In the video embedded below, Alan Watts (1915-1973), a lo-fi firebrand spiritual scholar and irreverent philosopher, begins with a discussion of the complicated and political origins of the Bible and the politics of translation and interpretation. Humans edited the Bible, and those edits were political. Did these edits distort the Word?
Watts emphasizes that Christianity suffers from the pedastalization of Jesus. Instead of focusing on the good works and the fact that Jesus told his followers in John 10 and the 82nd Psalm that everyone was the progeny of God, Christians have made Jesus into an iconic figure to be worshipped.
A brief voyage through scripture.
John 10:30 – "I and the father are one."
31 The Jews again picked up rocks to stone him.
32 Jesus answered them, "I have shown you many good works from my Father. For which of these are you trying to stone me?"
33The Jews answered him, "We are not stoning you for a good work but for blasphemy. You, a man, are making yourself God."
34* Jesus answered them, "Is it not written in your law, 'I said, "You are gods"'?
Here Watts is identifying that Jesus is referring to Psalm 82: "I have said, Ye are gods; and all of you are children of the most High."
35 If it calls them gods to whom the word of God came, and scripture cannot be set aside,
36 can you say that the one whom the Father has consecrated* and sent into the world blasphemes because I said, 'I am the Son of God'?
In the King James version, the passage states, "I am the son of God." In the Greek version, 'I am a son of God. In the Complete Jewish Bible (CJB), "I am a son of Elohim"?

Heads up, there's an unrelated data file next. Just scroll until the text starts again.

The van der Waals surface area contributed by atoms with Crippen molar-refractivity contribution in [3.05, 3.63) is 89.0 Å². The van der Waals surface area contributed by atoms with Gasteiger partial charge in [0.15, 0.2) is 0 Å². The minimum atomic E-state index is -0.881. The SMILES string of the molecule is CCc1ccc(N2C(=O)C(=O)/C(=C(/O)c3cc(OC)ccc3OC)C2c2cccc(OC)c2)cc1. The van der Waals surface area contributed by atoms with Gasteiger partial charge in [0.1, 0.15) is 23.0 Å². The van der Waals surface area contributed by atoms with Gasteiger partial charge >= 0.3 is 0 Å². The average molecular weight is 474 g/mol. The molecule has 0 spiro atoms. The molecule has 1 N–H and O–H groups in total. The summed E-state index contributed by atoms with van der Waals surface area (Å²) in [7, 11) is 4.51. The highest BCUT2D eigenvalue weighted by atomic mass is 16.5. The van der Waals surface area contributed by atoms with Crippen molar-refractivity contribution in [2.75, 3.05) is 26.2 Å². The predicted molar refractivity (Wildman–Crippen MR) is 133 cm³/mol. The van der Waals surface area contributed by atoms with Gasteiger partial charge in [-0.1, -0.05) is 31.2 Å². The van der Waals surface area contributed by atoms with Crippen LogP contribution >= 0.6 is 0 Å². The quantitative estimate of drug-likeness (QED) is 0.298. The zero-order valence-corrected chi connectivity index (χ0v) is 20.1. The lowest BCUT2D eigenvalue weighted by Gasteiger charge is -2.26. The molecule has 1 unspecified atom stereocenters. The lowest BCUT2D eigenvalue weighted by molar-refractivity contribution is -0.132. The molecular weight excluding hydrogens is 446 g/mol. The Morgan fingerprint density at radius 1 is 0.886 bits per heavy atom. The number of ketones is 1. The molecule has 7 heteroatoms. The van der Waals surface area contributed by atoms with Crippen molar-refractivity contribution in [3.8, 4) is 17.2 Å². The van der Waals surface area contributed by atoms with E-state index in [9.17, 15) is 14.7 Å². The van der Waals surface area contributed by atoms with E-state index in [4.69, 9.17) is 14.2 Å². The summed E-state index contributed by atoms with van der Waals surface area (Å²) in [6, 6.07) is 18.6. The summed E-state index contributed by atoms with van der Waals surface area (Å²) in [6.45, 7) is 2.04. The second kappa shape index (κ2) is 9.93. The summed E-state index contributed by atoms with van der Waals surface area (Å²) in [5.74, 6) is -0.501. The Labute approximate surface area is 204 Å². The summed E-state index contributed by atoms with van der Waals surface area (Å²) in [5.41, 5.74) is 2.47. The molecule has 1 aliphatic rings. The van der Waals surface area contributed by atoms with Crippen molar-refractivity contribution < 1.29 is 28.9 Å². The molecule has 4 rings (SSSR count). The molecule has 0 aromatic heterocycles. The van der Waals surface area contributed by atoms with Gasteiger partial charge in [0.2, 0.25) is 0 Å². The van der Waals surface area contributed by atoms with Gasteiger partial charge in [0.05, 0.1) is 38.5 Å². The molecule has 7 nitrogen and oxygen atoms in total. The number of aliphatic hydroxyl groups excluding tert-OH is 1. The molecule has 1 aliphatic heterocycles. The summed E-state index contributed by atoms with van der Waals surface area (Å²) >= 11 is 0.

As Watts points out, italics are not for emphasis; they indicate words interpolated by the translators. The distinction between a son, and the son, is millennial. The former implies Jesus was just one of many progenies of God, while the latter has led to a misplaced veneration.
The attempts to "live like Christ" are unattainable, where "the Gospel is an impossible religion." Yet the public performance of trying to reach that level of spirituality, and failing repeatedly, consequenced the hermeneutical reading that "Christianity institutionalized guilt as a virtue." At this point in the video, there is widespread laughter and applause. Perhaps guilt was excited to be exposed as a tool of control and propaganda.
Instead of following an "emasculated gospel," Watts suggests that "we see Christ as the great mystic," communicating his connection with God so that others can consider the connection as the spiritual point, not the veneration of a deity.
Check out these animated videos by After Skool synchronized with Watt's lectures. After Skool is a project by Andrew Huberman, Ph.D., a neuroscientist and tenured Professor in the Department of Neurobiology at the Stanford University School of Medicine. After Skool uses the power of the whiteboard to "to finding the most powerful content and delivering it in the most engaging way possible. A good idea is like a raindrop falling into the ocean. Most raindrops hit the surface and barely make a ripple, but some ripples gain momentum, and become waves."